(Image: Matthew Ashman)

Tip

  • When attaching the connectors, you can place a scrap piece of pipe into the empty end of the connector to better see where the pipe will end up once glued.

Step 6: Paint the Divider (Optional)

Once the glue has dried on your room divider, spray paint it whatever color you like. Spray several light coats of paint, allowing time to dry between coats, to prevent dripping. Be sure to paint in a well-ventilated area.

(Image: Matthew Ashman)

Step 7: Cut the Fabric Panels

Cut the fabric into three separate pieces at 76 inches in length by 36 inches in width. The best method is to lay the fabric flat and measure the entire length at once for each piece. Be sure to make a straight cut.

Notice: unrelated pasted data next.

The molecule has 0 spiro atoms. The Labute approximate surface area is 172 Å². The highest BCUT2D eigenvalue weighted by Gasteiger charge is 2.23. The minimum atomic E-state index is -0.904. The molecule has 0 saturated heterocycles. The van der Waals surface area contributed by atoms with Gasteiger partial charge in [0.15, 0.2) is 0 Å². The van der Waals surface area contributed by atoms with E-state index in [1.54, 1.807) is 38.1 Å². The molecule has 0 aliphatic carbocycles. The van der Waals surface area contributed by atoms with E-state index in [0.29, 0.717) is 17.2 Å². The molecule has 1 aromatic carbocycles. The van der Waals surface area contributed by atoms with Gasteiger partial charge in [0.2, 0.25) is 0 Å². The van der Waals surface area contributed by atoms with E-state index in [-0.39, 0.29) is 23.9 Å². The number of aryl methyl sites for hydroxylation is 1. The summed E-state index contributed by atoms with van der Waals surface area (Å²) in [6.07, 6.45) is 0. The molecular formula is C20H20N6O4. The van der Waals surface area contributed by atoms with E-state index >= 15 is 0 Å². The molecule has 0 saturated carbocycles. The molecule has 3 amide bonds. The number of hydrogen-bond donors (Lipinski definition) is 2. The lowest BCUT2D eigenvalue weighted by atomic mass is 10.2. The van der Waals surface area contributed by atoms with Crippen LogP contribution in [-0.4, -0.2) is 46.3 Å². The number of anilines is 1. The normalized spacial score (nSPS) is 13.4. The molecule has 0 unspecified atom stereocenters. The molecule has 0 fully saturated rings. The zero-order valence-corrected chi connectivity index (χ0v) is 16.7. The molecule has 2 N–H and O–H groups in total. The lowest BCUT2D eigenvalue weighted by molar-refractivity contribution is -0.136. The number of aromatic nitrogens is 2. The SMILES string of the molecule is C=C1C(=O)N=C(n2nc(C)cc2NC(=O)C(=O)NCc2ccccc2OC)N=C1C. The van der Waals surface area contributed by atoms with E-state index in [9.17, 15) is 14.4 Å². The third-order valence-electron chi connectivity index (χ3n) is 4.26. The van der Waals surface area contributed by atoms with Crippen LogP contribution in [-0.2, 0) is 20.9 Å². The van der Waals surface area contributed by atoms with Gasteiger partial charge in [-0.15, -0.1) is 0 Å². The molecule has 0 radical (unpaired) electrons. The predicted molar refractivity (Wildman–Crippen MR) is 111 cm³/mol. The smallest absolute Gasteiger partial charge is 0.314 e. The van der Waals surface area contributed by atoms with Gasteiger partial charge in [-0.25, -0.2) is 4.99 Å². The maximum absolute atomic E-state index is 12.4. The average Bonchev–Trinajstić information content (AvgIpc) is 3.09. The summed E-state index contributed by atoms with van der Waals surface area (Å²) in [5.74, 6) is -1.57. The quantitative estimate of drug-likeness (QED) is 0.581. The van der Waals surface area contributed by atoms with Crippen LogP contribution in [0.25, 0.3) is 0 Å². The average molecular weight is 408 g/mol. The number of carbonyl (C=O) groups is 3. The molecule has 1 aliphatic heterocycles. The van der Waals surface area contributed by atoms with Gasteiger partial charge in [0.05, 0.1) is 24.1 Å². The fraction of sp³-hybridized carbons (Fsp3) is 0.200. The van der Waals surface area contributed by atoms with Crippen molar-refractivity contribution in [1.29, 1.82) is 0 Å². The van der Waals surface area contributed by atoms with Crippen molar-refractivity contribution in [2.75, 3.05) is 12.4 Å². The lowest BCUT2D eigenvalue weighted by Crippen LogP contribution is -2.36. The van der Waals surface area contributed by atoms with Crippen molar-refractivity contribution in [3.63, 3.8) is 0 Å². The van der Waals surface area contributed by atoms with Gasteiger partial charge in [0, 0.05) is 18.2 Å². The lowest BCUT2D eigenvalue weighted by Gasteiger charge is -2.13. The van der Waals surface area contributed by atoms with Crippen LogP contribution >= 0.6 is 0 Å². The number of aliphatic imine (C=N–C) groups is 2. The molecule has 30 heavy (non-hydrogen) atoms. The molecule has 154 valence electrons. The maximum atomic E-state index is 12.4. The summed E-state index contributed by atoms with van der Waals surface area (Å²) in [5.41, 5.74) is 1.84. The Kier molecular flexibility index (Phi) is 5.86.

(Image: Matthew Ashman)

Step 8: Sew the Seam

Once you cut your three panels of fabric, measure 8 inches from the top on the selvage side, fold the fabric over and pin, leaving a 1/4-inch seam allowance. This will be your seam for the top. Sew along the pin line, removing the pins as you sew. Do this for all three fabric panels.

(Image: Matthew Ashman)

Step 9: Sew the Buttonholes and Buttons

You will now place buttonholes on the top corners and mid-points of all three fabric panels. Measure 2 inches in from the sides and 1/2 inch down from the top for each corner button, and then measure 1/2 inch down from the top for the center button. Mark the measurements with a fabric marker.

Set your sewing machine to the buttonhole setting and sew a buttonhole on each marking. Use the seam ripper to open the buttonholes.

Fold the fabric over and line it up with the seam you sewed. Measure 2 inches up from the seam and sew the buttons along the flap so they line up with the buttonholes.

(Image: Matthew Ashman)

Step 10: Attach Fabric to the Divider

Drape the top of the fabric panels over the top of each section on the room divider and button them all along the top.

(Image: Matthew Ashman)